Christianity and the Anthropocene – Part 1

anthropocene

The Priest and Prophet in the Anthropocene

Introduction

           While scientists and geologists struggle to process the data and keep up with the implications of our rapidly changing planet, publishing bleaker, updated timetables, the minister, functioning in the roles of priest and prophet, must struggle to discern his or her faithful response. This minister must be able to cut through the unspoken cultural blind spots, and name inconvenient truths. These truths are not merely liberal or conservative political talking points, but truth for the minister is tied to the Truth and Reality of the Living God. The minister therefore, doesn’t give voice to partisan human talking points, but seeks to give voice to The voice; to speak humbly and courageously and carefully on behalf of God as best they can. If discerning the reality and will of God was not difficult enough, using limited words and symbols to help others to catch a glimpse and vision of the divine is doubly hard, and prophets and priests of the Hebrew Bible frequently employed song and symbol, poetry and performance, in order to try and communicate to their community; to try and shake them from their slumber and awaken them to Reality according of God.

            What follows is a poetic attempt to do just that around the subject of the Anthropocene, laid out following Brueggemann’s three part structure of reality, grief, and hope, including a psalm, a song, and finally, a prayer:

Part 1: Reality

The Death of Unreality Begins with the Reality of Death.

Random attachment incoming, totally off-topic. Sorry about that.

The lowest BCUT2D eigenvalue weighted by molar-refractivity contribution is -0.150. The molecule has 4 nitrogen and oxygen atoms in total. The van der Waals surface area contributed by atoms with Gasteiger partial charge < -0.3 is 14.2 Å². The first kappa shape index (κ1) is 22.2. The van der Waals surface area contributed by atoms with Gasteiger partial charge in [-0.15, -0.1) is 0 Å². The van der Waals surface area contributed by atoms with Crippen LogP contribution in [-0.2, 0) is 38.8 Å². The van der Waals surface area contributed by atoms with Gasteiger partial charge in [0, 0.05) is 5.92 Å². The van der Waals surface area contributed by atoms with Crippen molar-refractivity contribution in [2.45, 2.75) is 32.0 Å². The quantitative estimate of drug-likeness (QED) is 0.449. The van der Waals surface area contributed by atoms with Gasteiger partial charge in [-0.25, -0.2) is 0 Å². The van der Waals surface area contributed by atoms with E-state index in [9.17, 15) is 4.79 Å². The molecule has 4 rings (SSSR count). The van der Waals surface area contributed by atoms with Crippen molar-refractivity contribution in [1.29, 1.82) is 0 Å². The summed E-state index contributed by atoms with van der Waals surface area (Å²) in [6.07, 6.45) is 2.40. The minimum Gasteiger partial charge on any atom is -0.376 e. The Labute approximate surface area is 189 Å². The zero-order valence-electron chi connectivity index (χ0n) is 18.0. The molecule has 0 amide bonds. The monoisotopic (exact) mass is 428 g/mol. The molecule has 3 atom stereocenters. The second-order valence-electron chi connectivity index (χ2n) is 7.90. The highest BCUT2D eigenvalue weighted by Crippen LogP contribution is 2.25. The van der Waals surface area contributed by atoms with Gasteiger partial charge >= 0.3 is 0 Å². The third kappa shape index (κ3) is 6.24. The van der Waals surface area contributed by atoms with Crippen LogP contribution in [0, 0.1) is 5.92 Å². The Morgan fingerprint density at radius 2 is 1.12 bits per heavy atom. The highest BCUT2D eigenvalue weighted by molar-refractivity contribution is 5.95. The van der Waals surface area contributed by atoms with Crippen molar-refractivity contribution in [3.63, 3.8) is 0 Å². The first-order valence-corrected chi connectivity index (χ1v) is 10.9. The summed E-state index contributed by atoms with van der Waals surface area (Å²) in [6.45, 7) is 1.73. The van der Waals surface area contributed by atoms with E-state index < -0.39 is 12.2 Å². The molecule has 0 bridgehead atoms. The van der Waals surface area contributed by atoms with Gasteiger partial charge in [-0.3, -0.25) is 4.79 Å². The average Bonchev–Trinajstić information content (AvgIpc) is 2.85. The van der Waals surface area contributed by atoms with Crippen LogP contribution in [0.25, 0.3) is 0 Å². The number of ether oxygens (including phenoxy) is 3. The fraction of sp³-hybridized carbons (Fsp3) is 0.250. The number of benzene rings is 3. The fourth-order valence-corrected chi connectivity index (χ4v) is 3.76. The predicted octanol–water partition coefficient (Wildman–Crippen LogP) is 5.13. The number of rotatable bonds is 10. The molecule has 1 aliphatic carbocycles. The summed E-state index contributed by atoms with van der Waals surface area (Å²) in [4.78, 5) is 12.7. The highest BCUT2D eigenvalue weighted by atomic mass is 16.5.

How can our culture ever hope to be honest about its relationship with the planet and with others when it can not be honest with itself about this most fundamental of truths?

 

All that is born,

will also die.

 

We have done our best to sterilize, anesthetize, and compartmentalize death.

We have euphemized it and dressed it up, only willing to faintly glimpse the reality of death in the passing of a famous celebrity that we have never met, or on the silver screen with the help of a poignant soundtrack and a stubbled Hollywood hero to help the medicine go down.

 

We have almost convinced ourselves:

if we can sacrifice enough on the altar of Technological Advancement,

if we can pay a large enough tribute to the gods of Science and Bio-Medical Research,

if we just accumulate enough wealth to afford the latest treatments,

if we can torture one more of our animal sisters,

if we can strip the earth of just the right resources,

then,

we will be the generation that can finally cheat death

and become what we have always secretly hoped to be:

 

No longer dependent on God,

but Fully Gods in our own right.

This denial of the very reality of death has created an ideology where anything and everything will readily become sacrificial lamb so long as it prolongs the life of those with the means to pay for it. But even more than that, if we can not process the reality of death and make peace with it, then we can not make peace with the boundaries and limitations inherent within creation itself; we become unable to look past the Self as our subconscious screams out in horror, expressing itself in a billion distorted ways, as it struggles to make sense of that which it can not even dare to speak of.

All the while, the planet groans under the weight of humanities desperate drive to avoid the unavoidable.

 

For the death of unreality,

the prophet must proclaim the reality of death.

 

A Psalm of Trust in Death

 

Oh Death,

Who shall separate us from Your touch?

You wait patiently

For your children,

For You are Trustworthy,

Faithful,

And True.

 

Oh Death,

Who among us will be denied your embrace?

Sure as the rising sun,

Steady as the mountains,

You will never leave,

Abandon,

Or over-look.

 

 

Oh Death,

How long must we run from your embrace?

For You held

Even the Messiah

In your loving arms.

 

CLICK HERE FOR PART TWO: GRIEF

Trackbacks

  1. […]             What follows is a poetic exploration around the subject of the Anthropocene, laid out following Brueggemann’s three part structure of reality, grief, and hope, including a psalm, a song, and finally, a prayer. Part 1 is available here […]

  2. […] of reality, grief, and hope, including a psalm, a song, and finally, a prayer. Part 1 is available here, part 2 is available […]

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